As the vice president and practice leader for Diversity, Equity and Inclusion for Marsh & McLennan Agency, Gary Abernathy is well aware of the benefits of having a strong diversity and inclusion program.
As the leader of the diversity and inclusion efforts at MMA, he has helped oversee the growth of the company’s D&I strategy, including the creation of Advantz, a joint collaborative designed to help clients with their diversity goals.
He’s also a member of the first D&I committee at MMA, insurance consultants that assist its clients with their risk, culture, and people objectives.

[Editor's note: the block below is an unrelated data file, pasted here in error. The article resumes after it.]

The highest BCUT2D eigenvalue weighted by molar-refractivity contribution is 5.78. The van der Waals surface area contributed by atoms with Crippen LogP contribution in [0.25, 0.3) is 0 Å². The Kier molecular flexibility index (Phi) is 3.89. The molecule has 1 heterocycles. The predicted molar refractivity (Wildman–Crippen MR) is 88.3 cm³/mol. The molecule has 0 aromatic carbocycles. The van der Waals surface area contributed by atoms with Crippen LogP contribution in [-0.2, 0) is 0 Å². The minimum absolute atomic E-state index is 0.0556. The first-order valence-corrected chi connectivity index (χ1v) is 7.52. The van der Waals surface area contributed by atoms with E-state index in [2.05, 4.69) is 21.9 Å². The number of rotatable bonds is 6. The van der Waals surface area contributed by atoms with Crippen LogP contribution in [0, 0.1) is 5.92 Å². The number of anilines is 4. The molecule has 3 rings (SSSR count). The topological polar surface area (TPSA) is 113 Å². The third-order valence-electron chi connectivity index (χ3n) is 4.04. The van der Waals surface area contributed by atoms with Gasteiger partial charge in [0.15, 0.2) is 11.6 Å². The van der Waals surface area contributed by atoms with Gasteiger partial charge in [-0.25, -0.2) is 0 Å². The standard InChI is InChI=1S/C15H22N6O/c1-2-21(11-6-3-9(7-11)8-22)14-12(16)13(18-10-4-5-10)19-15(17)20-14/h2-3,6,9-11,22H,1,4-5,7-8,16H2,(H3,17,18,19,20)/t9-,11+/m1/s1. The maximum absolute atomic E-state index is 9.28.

For his efforts, Abernathy was named the overall winner in the Diversity Business Leader category at Corp! magazine’s annual diversity awards.
He said he was honored just to be mentioned, much less actually win.
“I actually had no idea I would be named one of the winners originally,” Abernathy said. “Becoming the overall winner was a huge surprise and honor. Just to be mentioned in the group with so many D&I leaders was definitely a proud moment personally and for MMA.”
Abernathy was one of three overall winners recognized. The others included Grand Rapids-based Spectrum Health, as the overall Diversity Focused Company, and Disability Network Oakland & Macomb, named overall Diversity Champion.
In addition to their internal efforts, MMA has become corporate partners with the National Diversity Council. Staffers who sit on MMA’s national D&I committee are enrolled in training to achieve their diversity professional certification.